Sunday evening, we stayed at the Double Dice RV Park in Elko, Nevada. It was close off the interstate, and split the distance for our driving days about right.
This RV park is just a big parking lot with electric,water, and sewer hook-ups. We will occasionally stay in places like this when convenience is our main concern, For us, it is not about the ‘campground’ experience of sitting out around a campfire, or such. Being very self-contained, we do not have to be concerned with the campground bathrooms, or any thing else. We do not even need much of a view, though we did happen to have a nice open view out our back window.
Elko, Nevada seemed like it might have been a nice town to spend an afternoon in……with cute shops and several nice museums focusing on this stretch of highway which follows the California Wagon Trail. It was, however, Sunday, at 4pm when we got in, and most everything was closed. Everything,that is, except the casinos, which are everywhere in Nevada, but they really did not interest us. One road sign advertisement did catch my eye, however, ”Free Margaritas and serious Mexican Food.” It sounded like a good place to wait while the AC in our camper cooled things off a bit. : )
Monday morning came early, again……and we were back on the road for another 420 miles of driving……..
We were driving along some pretty remote little roads. As the miles rolled by, the landscape changed outside our window……We stopped for fuel at Adel, Oregon, a very small little station which reminded us of some we saw along the Alaskan Highway.
Our stop for the night was Collier Memorial State Park, just out of Chiloquin, Oregon. Sometimes you just get lucky….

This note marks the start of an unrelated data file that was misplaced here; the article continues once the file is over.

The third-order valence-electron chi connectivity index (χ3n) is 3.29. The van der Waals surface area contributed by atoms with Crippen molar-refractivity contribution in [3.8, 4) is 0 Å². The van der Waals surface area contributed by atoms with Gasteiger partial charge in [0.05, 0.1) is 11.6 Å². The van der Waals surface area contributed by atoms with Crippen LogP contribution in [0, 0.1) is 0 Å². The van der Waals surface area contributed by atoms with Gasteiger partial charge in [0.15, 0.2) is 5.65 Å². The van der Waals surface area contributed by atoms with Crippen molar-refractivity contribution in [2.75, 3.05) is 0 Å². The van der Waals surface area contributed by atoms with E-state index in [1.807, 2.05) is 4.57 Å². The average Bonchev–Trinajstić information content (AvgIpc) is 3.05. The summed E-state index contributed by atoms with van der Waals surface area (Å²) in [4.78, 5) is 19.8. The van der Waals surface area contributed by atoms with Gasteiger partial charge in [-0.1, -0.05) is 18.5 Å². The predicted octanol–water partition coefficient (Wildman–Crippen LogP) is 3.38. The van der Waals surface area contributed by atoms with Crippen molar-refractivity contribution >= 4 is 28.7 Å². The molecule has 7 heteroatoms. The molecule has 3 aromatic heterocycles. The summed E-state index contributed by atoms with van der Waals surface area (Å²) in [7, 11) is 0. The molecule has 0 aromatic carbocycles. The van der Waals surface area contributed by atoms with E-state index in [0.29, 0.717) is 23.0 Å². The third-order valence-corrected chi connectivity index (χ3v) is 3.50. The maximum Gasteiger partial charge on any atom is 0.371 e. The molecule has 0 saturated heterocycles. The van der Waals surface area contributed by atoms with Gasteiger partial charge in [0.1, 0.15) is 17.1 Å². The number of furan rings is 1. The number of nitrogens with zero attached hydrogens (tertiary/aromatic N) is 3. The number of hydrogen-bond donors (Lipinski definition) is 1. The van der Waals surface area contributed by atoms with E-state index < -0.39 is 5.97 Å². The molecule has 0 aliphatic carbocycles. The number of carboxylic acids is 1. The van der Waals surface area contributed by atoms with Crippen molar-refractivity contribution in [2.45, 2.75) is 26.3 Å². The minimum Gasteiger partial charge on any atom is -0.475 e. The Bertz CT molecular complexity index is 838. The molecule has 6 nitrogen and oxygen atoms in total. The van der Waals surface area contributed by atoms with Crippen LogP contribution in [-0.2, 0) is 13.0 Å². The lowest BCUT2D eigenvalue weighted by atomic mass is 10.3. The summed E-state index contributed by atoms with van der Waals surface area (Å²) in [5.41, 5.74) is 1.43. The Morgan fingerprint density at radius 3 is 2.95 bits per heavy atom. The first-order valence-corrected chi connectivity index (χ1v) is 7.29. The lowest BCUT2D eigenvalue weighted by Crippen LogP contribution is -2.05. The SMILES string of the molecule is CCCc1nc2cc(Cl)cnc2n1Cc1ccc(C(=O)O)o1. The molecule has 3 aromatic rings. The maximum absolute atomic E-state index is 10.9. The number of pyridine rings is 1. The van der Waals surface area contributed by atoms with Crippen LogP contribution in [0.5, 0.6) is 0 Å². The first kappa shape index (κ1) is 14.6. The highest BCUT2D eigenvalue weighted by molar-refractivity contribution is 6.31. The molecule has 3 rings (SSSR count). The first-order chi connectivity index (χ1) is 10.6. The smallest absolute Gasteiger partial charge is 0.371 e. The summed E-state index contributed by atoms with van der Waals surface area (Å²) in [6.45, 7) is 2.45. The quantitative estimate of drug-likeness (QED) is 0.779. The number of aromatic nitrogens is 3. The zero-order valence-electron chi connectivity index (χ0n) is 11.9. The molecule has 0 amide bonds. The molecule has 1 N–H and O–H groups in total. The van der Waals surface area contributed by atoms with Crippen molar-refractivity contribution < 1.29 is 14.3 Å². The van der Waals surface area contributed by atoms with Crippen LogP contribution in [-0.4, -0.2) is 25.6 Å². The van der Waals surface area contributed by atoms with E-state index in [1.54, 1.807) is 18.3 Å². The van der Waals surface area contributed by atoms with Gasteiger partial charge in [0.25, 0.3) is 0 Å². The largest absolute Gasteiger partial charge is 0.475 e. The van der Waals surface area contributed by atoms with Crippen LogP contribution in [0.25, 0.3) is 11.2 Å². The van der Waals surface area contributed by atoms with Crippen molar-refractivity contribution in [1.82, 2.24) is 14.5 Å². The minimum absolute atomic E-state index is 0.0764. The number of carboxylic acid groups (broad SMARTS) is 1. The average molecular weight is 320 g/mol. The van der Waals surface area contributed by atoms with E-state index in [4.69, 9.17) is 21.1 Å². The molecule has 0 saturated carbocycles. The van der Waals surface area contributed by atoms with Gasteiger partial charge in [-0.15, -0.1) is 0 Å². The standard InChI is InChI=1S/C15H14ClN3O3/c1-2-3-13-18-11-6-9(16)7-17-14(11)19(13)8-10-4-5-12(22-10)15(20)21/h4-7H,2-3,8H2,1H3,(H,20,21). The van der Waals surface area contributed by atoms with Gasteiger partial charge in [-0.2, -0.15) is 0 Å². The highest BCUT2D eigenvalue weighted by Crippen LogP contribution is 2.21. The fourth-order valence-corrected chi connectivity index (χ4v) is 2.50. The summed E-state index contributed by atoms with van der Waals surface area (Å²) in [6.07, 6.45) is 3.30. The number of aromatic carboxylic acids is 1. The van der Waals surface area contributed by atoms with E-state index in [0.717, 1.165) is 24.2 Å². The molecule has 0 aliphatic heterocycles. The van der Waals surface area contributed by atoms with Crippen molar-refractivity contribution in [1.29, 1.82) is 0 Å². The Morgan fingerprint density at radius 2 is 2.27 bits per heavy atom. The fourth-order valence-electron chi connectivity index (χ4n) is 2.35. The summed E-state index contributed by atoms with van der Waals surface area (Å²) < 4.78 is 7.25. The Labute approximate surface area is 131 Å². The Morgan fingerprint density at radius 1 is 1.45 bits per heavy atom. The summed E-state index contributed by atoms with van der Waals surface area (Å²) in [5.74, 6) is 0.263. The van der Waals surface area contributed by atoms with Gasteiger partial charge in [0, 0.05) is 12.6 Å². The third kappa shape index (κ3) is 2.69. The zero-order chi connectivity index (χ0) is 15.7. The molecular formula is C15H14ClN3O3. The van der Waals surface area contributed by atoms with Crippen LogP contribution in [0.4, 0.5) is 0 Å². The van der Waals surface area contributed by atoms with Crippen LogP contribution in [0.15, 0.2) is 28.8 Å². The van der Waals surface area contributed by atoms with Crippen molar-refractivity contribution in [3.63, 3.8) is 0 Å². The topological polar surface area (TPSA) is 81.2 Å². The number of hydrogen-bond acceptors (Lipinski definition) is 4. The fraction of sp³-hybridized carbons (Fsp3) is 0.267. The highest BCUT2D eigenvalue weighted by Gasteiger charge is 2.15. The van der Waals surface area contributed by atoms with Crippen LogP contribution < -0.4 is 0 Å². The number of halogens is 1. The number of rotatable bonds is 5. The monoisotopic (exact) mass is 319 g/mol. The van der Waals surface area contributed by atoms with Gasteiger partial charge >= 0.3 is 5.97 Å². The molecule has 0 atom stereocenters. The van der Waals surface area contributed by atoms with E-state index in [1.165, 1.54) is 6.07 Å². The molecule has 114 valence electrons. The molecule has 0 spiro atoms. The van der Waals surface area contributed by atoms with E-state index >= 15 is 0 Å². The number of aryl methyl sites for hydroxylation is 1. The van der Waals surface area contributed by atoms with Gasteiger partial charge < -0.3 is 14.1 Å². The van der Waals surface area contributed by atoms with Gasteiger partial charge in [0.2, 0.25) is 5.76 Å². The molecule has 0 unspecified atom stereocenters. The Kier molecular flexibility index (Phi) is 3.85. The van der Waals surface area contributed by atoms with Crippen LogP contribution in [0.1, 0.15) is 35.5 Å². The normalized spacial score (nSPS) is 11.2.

The site was beautiful, shady and the air was cooler…..After setting up camp and taking a brief respite, we decided to go exploring. We had read on the internet about a Logging Museum that was attached to the park. We followed the signs…..
And found ourselves walking a very lovely 1/2 mile trail that followed along a lovely spring fed creek.
The trail led to this little bridge, which took us right over to the Logging Museum.
This outdoor exhibit traced the history of the logging industry in the Pacific Northwest. It included a number of original log cabins….
And many pieces of old logging equipment such as this ‘big wheel’ used for hauling logs and this old ox or mule drawn grader blade.
Steam power revolutionized the logging industry……This ‘steam donkey’ was on skidders and used a winch to move itself, or to move logs for loading.
Next came steam driven tractors…..before the advent of the combustion engine.
This is an old Caterpillar machine……The Caterpillar company was founded in Peoria, Illinois, and was where my Uncle Irwin (my mother’s oldest brother) worked as an engineer, designing these huge machines.
After our tour of the logging industry, we settled back in our camp for a tasty supper.
Tomorrow, we have only 130 miles to drive to arrive at the Airstream Rally in Canyonville, Oregon (southern Oregon, along I -5, just south of Roseburg).